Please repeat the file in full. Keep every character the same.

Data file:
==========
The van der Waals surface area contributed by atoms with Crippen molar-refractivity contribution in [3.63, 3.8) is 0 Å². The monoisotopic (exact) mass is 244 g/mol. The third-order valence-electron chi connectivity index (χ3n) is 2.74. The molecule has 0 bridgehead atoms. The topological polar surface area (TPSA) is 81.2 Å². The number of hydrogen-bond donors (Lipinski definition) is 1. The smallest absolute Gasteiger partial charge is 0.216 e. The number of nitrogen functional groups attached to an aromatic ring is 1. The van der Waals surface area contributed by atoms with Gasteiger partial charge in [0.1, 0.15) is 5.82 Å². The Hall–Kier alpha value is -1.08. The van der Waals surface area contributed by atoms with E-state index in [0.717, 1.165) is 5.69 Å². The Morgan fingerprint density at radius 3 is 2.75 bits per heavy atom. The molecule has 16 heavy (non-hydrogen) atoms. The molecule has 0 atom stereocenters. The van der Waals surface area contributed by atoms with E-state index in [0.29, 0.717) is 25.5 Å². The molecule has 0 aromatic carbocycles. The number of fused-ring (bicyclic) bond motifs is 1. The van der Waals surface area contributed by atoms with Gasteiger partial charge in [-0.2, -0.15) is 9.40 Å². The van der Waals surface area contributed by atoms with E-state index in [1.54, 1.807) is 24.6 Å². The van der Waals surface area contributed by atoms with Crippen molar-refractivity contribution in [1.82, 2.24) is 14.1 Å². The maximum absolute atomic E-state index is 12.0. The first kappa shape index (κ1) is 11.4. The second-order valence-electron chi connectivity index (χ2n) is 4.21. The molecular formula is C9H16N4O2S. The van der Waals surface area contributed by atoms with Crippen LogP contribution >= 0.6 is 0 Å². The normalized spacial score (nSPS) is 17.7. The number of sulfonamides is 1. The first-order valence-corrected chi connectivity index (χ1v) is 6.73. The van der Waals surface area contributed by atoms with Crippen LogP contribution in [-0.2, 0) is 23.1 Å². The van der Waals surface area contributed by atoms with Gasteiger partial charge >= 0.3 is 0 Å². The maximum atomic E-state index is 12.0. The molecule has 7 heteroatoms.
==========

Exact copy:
The van der Waals surface area contributed by atoms with Crippen molar-refractivity contribution in [3.63, 3.8) is 0 Å². The monoisotopic (exact) mass is 244 g/mol. The third-order valence-electron chi connectivity index (χ3n) is 2.74. The molecule has 0 bridgehead atoms. The topological polar surface area (TPSA) is 81.2 Å². The number of hydrogen-bond donors (Lipinski definition) is 1. The smallest absolute Gasteiger partial charge is 0.216 e. The number of nitrogen functional groups attached to an aromatic ring is 1. The van der Waals surface area contributed by atoms with Gasteiger partial charge in [0.1, 0.15) is 5.82 Å². The Hall–Kier alpha value is -1.08. The van der Waals surface area contributed by atoms with E-state index in [0.717, 1.165) is 5.69 Å². The Morgan fingerprint density at radius 3 is 2.75 bits per heavy atom. The molecule has 16 heavy (non-hydrogen) atoms. The molecule has 0 atom stereocenters. The van der Waals surface area contributed by atoms with E-state index in [0.29, 0.717) is 25.5 Å². The molecule has 0 aromatic carbocycles. The number of fused-ring (bicyclic) bond motifs is 1. The van der Waals surface area contributed by atoms with Gasteiger partial charge in [-0.2, -0.15) is 9.40 Å². The van der Waals surface area contributed by atoms with E-state index in [1.54, 1.807) is 24.6 Å². The van der Waals surface area contributed by atoms with Crippen molar-refractivity contribution in [1.82, 2.24) is 14.1 Å². The maximum absolute atomic E-state index is 12.0. The first kappa shape index (κ1) is 11.4. The second-order valence-electron chi connectivity index (χ2n) is 4.21. The molecular formula is C9H16N4O2S. The van der Waals surface area contributed by atoms with Crippen LogP contribution >= 0.6 is 0 Å². The normalized spacial score (nSPS) is 17.7. The number of sulfonamides is 1. The first-order valence-corrected chi connectivity index (χ1v) is 6.73. The van der Waals surface area contributed by atoms with Crippen LogP contribution in [-0.2, 0) is 23.1 Å². The van der Waals surface area contributed by atoms with Gasteiger partial charge >= 0.3 is 0 Å². The maximum atomic E-state index is 12.0. The molecule has 7 heteroatoms.